When we arrived at the beach to get the boat ready for our Wake Up with the Whales Cruise on Tuesday, the surf was up! Waves were breaking across the mouth of the bay, and the swell combined with high tides, created surges that reached all the way up to our beach hut. We knew it wouldn’t be safe for our guests to try to board the Glass Bottom Boat on the shoreline for the quick ride out to our catamarans, so we cancelled the cruise.
When we got up to Kawaihae to set up for our 9:30 Mid-Morning Cruise, the surf at the harbor was creating unsafe conditions for boarding on the finger pier too, so we also cancelled that cruise.
We hope the whales enjoyed their last day on the Kohala Coast this decade. Often, when the surf is up, we find the whales have moved further from shore, and we suppose the same thing happened on Tuesday. Surf is forecast to begin diminishing on Tuesday night, so hopefully we’ll be back on the water on Wednesday.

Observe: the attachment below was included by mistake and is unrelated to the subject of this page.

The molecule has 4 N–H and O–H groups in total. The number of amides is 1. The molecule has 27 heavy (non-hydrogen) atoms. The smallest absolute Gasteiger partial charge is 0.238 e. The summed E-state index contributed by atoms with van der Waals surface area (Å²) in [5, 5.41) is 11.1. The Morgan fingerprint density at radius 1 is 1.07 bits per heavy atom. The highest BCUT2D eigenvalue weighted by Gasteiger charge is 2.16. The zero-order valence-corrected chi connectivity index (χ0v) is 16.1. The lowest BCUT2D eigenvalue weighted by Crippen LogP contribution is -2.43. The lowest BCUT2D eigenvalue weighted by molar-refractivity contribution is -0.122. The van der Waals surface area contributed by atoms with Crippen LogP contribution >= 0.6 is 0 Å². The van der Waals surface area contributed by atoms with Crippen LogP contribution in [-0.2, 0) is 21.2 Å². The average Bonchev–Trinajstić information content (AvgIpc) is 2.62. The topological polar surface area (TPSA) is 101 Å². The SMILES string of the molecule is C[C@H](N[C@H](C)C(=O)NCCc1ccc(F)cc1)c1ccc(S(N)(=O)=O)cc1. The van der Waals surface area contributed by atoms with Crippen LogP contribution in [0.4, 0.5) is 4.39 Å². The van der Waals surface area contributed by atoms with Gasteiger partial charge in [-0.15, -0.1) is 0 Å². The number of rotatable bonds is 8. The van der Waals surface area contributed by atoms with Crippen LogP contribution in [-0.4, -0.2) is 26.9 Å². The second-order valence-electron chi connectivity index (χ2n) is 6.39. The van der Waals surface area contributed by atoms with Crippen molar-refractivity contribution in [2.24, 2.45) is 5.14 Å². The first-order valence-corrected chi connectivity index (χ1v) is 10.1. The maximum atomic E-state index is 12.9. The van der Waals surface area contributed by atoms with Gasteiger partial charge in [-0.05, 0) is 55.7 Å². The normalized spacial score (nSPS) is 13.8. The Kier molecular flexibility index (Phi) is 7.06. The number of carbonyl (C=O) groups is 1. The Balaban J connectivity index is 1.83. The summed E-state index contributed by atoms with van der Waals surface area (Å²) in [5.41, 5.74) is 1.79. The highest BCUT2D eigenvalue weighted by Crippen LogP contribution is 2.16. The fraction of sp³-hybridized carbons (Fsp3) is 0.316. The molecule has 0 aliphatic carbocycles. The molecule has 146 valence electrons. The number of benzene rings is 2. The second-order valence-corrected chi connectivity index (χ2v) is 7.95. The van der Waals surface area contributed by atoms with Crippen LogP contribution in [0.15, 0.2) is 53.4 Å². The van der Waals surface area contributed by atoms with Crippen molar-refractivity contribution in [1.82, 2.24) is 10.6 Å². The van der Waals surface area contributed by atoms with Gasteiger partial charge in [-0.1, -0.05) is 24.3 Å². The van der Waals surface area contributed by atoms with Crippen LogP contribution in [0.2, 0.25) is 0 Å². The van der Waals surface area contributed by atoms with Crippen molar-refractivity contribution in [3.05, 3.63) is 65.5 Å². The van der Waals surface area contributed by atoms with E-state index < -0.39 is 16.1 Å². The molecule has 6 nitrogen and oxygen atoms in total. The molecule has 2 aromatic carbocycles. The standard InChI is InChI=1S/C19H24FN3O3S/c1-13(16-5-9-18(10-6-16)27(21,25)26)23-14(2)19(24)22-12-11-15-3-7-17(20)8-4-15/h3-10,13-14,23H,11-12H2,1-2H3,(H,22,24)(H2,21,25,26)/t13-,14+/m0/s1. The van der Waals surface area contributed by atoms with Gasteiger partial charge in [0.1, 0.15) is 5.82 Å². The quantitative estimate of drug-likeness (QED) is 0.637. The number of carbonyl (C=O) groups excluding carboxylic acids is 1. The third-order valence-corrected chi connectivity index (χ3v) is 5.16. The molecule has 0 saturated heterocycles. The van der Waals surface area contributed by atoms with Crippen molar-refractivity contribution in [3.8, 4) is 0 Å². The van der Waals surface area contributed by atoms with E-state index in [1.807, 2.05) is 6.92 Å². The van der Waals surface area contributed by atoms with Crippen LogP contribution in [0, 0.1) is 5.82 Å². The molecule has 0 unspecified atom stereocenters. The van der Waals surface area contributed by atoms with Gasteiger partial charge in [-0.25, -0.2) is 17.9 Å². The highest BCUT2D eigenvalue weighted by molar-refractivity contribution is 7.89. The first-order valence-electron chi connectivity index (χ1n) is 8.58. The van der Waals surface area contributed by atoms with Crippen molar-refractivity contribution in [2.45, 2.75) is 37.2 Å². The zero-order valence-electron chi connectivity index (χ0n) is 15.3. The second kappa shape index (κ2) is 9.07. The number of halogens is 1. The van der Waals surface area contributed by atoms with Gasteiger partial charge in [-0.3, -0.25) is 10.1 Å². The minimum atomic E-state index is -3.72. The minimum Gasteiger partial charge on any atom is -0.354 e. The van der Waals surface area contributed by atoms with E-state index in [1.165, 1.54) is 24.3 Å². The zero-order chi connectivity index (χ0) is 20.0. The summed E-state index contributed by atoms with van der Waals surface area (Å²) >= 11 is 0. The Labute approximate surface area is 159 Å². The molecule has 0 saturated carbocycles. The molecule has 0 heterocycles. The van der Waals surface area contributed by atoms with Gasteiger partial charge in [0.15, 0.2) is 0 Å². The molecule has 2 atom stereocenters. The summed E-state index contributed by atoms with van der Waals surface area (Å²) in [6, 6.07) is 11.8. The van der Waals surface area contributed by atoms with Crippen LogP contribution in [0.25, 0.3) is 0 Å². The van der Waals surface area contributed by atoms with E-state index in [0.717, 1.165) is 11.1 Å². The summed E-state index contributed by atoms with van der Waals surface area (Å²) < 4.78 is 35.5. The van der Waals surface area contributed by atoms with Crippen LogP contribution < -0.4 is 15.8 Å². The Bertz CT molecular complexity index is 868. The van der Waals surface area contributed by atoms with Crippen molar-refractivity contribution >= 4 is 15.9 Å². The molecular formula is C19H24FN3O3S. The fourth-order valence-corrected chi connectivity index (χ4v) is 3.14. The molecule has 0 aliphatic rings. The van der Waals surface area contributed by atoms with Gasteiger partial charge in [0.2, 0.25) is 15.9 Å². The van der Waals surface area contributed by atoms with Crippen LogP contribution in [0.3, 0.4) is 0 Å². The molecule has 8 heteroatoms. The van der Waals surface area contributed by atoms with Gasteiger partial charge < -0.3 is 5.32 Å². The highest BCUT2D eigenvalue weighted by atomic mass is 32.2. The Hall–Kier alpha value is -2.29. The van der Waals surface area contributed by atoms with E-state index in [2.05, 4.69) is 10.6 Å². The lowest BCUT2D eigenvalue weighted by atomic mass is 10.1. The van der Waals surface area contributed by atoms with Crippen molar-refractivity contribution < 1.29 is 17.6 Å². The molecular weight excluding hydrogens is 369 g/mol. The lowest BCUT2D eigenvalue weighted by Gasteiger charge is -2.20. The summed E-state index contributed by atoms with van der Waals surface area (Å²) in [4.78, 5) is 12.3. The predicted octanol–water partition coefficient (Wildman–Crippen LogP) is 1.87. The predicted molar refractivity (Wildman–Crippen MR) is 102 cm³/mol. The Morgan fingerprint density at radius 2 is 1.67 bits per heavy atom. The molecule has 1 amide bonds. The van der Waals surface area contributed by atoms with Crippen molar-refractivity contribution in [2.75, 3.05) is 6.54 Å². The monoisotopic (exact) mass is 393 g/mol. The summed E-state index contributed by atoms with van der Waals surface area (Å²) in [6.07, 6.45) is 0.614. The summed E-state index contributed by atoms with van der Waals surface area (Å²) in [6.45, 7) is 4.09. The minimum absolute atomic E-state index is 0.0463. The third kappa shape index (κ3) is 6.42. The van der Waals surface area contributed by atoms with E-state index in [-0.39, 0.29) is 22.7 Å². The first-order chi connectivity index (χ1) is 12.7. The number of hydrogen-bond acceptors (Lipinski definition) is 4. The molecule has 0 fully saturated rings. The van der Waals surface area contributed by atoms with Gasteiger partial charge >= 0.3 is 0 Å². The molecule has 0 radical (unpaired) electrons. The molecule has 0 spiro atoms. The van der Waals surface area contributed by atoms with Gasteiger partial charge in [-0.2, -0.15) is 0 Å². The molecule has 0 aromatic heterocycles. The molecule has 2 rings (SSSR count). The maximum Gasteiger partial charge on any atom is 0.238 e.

Hau’oli Makahiki Hou!
Ocean Sports Whale Fact of the Day: This may be merely anecdotal, but over the decades we’ve been watching the humpbacks, we’ve noticed that when the swells begin to roll in to our side of the island, the whales seem to move further out to sea. Do Humpbacks feel the increased water movement close to shore and head to deeper water (which would account for our observations)? I’ve never come across any research conducted around this question. Hopefully, our researcher friends who read this post can point me in the right direction — and rest assured, I’ll be sure to let you know if what we think we’re observing has actually been substantiated in the literature!